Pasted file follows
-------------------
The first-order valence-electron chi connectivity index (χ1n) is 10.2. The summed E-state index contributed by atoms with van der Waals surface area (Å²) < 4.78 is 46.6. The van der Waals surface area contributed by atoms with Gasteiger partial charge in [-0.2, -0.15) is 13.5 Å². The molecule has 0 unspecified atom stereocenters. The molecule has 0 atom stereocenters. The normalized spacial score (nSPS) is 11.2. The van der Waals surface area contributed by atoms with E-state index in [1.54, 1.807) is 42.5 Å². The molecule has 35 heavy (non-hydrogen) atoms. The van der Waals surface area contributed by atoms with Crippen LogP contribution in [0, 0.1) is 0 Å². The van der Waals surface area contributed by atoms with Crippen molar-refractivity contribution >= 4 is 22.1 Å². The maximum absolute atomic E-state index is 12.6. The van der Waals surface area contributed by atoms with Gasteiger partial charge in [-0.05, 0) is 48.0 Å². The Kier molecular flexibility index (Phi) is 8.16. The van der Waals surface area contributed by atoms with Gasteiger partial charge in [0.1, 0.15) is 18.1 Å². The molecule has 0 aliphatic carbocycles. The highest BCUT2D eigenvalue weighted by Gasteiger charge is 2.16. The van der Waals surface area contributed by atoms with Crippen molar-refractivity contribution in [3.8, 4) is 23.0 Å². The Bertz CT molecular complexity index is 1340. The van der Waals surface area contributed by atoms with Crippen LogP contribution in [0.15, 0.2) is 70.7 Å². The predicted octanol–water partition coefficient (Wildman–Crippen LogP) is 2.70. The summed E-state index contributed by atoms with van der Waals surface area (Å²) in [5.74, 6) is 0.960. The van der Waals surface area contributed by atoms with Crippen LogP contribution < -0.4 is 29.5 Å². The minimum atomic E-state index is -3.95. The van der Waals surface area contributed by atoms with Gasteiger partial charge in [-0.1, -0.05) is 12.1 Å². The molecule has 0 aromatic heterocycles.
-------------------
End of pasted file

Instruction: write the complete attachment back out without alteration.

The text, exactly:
The first-order valence-electron chi connectivity index (χ1n) is 10.2. The summed E-state index contributed by atoms with van der Waals surface area (Å²) < 4.78 is 46.6. The van der Waals surface area contributed by atoms with Gasteiger partial charge in [-0.2, -0.15) is 13.5 Å². The molecule has 0 unspecified atom stereocenters. The molecule has 0 atom stereocenters. The normalized spacial score (nSPS) is 11.2. The van der Waals surface area contributed by atoms with E-state index in [1.54, 1.807) is 42.5 Å². The molecule has 35 heavy (non-hydrogen) atoms. The van der Waals surface area contributed by atoms with Crippen LogP contribution in [0, 0.1) is 0 Å². The van der Waals surface area contributed by atoms with Crippen molar-refractivity contribution >= 4 is 22.1 Å². The maximum absolute atomic E-state index is 12.6. The van der Waals surface area contributed by atoms with Gasteiger partial charge in [-0.05, 0) is 48.0 Å². The Kier molecular flexibility index (Phi) is 8.16. The van der Waals surface area contributed by atoms with Gasteiger partial charge in [0.1, 0.15) is 18.1 Å². The molecule has 0 aliphatic carbocycles. The highest BCUT2D eigenvalue weighted by Gasteiger charge is 2.16. The van der Waals surface area contributed by atoms with Crippen molar-refractivity contribution in [3.8, 4) is 23.0 Å². The Bertz CT molecular complexity index is 1340. The van der Waals surface area contributed by atoms with Crippen LogP contribution in [0.15, 0.2) is 70.7 Å². The predicted octanol–water partition coefficient (Wildman–Crippen LogP) is 2.70. The summed E-state index contributed by atoms with van der Waals surface area (Å²) in [5.74, 6) is 0.960. The van der Waals surface area contributed by atoms with Crippen LogP contribution < -0.4 is 29.5 Å². The minimum atomic E-state index is -3.95. The van der Waals surface area contributed by atoms with Gasteiger partial charge in [-0.1, -0.05) is 12.1 Å². The molecule has 0 aromatic heterocycles.